As we head into September and roster expansions, the questions arise as to what the goal for each team becomes as they close out the regular season. Everybody starts April at 0-0 - where are they now? Some teams are heading to the playoffs, some teams are battling for a spot, and others - like the Diamondbacks - are just trying to finish the year respectably. Let's spend some time on this off-day looking at who looks to be playing post-season baseball.
The Yankees have really pulled away from the Red Sox in the past month. At the All-Star break, the Red Sox had a 3-game lead, but the Yankees are now 7.5 games ahead. They pulled away in the beginning of August with a 4-game sweep against Boston. Although Boston has a strong bullpen, they are trying to add former Mets closer Billy Wagner for the rest of the season, so it will be interesting to see if that changes things. The reigning AL East champions, the Tampa Bay Rays, are 10.5 back but could make a run at the AL Wildcard berth.
The AL Central race is the closest of all the divisions. The Tigers and White Sox have been close all year, but the Tigers have been in first (or tied) since early May. (The Royals, with whom they were tied in the beginning of the year, are now in last place in the division.) The Tigers' main offensive force is first baseman Miguel Cabrera, and Justin Verlander has been a very solid ace. The White Sox, who got into the post-season last year after a 1-0 playoff win, will need to play much better than 500-ball to make a run at Detroit.
I don't think anybody is surprised that the perennial AL West champs are once again leading the pack. Anaheim has won the division 4 of the past 5 years, but only once did they make it out of the division series. Almost all of Anaheim's starting line up is hitting over .300, which is fortunate because their starting rotation's ERA is near 5. The Texas Rangers actually lead the division for much of May and June, but haven't been able to make up any ground since the All-Star break. Their pitching is decent, but the Rangers need more than just Michael Young to bat their way back into the race.
The reigning World Champion Phillies have led the division for most of the season, and have had a fairly wide gap over the Braves since the All-Star break. The Phillies have made their mark on the road this year, going 40-21, 8 games better than at their home ballpark. Their offense is possibly the most potent in the league - Dan Haren once said that facing the Phillies lineup is akin to facing the American League All-Stars! That helps makes up for closer Brad Lidge blowing 8 saves this season (25 saves, 0-5, 6.90 ERA). History will show that no lead going in September is safe (ahem Mets cough), but the team is very solid, especially with the addition of Cliff Lee, and should hold on just fine. Atlanta and the Florida Marlins (8 games back) have traded off 2nd/3rd place spots in recent weeks, and neither can get it together enough to make a run at Philadelphia. Atlanta hasn't been in the playoffs since 2005, and though they're within shouting distance of the NL Wildcard, it doesn't look like they'll make it there this year.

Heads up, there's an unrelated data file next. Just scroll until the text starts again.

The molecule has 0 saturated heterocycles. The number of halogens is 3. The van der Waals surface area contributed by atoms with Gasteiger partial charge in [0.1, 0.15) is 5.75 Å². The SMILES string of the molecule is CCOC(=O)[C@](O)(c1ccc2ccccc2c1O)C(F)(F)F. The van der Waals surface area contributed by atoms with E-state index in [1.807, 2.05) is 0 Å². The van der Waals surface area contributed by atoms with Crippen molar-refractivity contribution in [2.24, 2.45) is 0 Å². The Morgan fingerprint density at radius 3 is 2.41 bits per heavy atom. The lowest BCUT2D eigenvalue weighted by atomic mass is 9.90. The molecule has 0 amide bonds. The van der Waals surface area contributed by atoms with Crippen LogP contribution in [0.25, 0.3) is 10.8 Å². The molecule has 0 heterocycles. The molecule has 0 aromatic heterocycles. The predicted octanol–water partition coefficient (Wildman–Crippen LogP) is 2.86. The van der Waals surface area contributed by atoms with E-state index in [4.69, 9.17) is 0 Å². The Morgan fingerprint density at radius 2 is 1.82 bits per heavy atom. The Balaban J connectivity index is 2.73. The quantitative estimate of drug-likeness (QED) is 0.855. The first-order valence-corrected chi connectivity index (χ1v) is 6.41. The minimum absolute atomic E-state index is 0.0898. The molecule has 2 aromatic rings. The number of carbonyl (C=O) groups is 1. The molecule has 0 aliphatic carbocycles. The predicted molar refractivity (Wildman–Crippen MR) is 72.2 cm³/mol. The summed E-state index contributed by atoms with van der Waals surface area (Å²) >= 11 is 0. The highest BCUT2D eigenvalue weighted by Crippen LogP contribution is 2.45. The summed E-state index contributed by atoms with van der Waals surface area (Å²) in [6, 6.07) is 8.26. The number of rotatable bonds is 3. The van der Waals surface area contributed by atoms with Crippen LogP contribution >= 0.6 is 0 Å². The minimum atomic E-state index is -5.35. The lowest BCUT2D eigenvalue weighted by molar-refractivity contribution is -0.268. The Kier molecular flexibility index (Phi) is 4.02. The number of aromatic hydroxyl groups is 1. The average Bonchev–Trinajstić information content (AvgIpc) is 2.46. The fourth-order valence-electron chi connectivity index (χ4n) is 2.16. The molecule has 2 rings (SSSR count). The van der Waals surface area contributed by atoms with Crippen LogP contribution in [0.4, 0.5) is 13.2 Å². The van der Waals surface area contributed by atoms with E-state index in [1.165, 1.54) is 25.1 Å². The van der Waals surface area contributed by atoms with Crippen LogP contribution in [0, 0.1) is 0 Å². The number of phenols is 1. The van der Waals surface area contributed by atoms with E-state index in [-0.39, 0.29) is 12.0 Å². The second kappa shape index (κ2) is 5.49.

St. Louis's 8-game divisional lead wasn't always so large. At they end of July, they were even half a game behind the Chicago Cubs. But after the Cubs went on a 5-game losing skid, the Cardinals went on a 5-game losing streak. The Cubs recently lost 2 of 3 to the San Diego Padres, and 3 of 4 to the Dodgers, which have put a large dent in their playoff hopes. The return of injured starter Carlos Zambrano might help, but their offense needs to pick it up. The Cardinals have plenty of offense in Albert Pujols, hitting .317 and with 40 home runs. Their have a solid starting rotation (including the addition of John Smoltz) and a fabulous closer (Ryan Franklin, 32 saves, 1.11 ERA) should lead them into the post-season.
The 10-game lead the Dodgers held back in June has nearly vanished to the once-again surging Colorado Rockies. The Rockies are a model of what was supposed to happen when the manager is replaced, something the Diamondbacks didn't do. Colorado was 9 games back at the All-Star break, but have gone 23-13 since then; the Dodgers, meanwhile, are 18-19 since then. Perhaps the re-addition of Manny Ramirez was more of a burden than an asset? The Rockies have been on a 5-game and 4-game winning streak, though some of that may be the benefit of an easy schedule at this time of the year. Huston Street hasn't blown a save since June 2nd, and Todd Helton and Seth Smith are leading the offense. They recently signed veterans Russ Ortiz and Jason Giambi to help them make a post-season run. The Dodgers are still a powerful offensive force - Ramirez, Kemp, and Pierre are all hitting over .300 - and their bullpen is solid. But if recent history is any indication, the Dodgers had better work on extending their lead before the Rockies take it over.
San Francisco Giants (3.0 games back)
Atlanta Braves (4.0 games back)